In case you've been living in a cave, a major security flaw was found in the security software that powers more than two-thirds of the Internet's secure websites. It's been name "Heartbleed" and affects the open source OpenSSL library behind much of world's secure software, including the widely used Apache and Nginx web servers.

It's been interesting to watch how the industry has responded to this bug. Bitcoin exchanges have been on the ball - Hong Kong's two major Bitcoin exchanges, ANX and Bitfinex reached out to customers and the community almost immediately to assure them that they either weren't affect (ANX) or had already taken steps to remedy the situation (Bitfinex).

What about the banking industry? We haven't heard much from them beyond some smug comments along the lines of "big banks don't use free open source software like OpenSSL so they weren't affected." Right.

Ok then. Let's take a look at just how good the security of banks' SSL is versus that of Hong Kong's Bitcoin Exchanges to see if that smugness is really justified.

Hong Kong's Banks

Bank of China

A- on SSL, not bad for a website that auto-plays flash videos with audio on their homepage.


B on SSL.


B on SSL.

Hong Kong's Bitcoin Exchanges


A- on SSL.


A on SSL. Top of the class!

Bitcoin exchanges are overachievers.

Hong Kong's Bitcoin exchanges are using much more secure SSL implementations than Hong Kong's banks. It's clear that after the trust issues the Bitcoin suffered from amateurs at Mt.Gox, that exchanges are going out of their way to make sure their customer's coins are secure.

The difference between Hong Kong's banks' SSL and Bitcoin exchanges' SSL is actually a lot more pronounced than the grades issued by the diagnostic site would seem to indicate.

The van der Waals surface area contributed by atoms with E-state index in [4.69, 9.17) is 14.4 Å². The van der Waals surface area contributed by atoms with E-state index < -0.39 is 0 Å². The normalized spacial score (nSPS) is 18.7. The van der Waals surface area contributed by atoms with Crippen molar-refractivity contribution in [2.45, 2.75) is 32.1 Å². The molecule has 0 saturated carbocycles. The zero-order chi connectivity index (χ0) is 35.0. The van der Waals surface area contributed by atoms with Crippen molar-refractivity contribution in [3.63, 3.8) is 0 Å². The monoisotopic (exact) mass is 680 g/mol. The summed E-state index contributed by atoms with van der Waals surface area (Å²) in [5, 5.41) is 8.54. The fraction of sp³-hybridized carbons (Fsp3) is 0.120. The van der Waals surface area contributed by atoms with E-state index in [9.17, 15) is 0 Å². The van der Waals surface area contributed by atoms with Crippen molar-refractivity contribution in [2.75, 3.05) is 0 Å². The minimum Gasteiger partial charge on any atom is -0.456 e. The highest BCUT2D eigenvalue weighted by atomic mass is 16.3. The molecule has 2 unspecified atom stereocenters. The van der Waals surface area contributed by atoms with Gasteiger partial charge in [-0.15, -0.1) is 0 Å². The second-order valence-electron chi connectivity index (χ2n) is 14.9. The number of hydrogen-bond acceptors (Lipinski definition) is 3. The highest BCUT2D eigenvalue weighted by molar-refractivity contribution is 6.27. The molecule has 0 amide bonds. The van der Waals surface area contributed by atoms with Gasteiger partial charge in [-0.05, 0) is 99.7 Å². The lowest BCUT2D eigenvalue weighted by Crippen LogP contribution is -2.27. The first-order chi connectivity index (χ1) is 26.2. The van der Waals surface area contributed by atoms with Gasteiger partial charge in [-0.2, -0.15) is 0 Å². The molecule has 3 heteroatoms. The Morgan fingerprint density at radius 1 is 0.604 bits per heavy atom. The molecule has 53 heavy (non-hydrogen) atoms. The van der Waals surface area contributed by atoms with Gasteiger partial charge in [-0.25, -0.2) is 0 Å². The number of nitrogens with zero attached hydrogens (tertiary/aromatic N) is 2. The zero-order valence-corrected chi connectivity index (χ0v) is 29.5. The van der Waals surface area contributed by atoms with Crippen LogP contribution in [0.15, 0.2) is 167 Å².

None of the three most famous banks in Hong Kong I tested supported Perfect Forward Secrecy. This means that if the private keys of any of the banks are ever compromised, by hackers, the NSA, a rogue employee leaving his unencrypted company laptop on the bus, etc., all historical traffic will be exposed. Imagine your loan history, payment details, banking passwords, credit card statements from months or years ago suddenly revealed to the world because your bank couldn't be bothered to use best practice SSL security on their web sites.

But banks don't have to worry. They're licensed and regulated by the HKMA so if anything happens they can say "but we were compliant" and point their finger at the taxpayer and the government. After all, they're the same people that use HKID numbers, home addresses and birthdays, which are public record and on Facebook, as the main security keys for customer accounts.

Is anyone really surprised that Hong Kong's Bitcoin exchanges, operating in an intensely competitive global environment, without the comfort and plausible deniability offered by a government licensing scheme, are motivated to offer their customers better security than banks?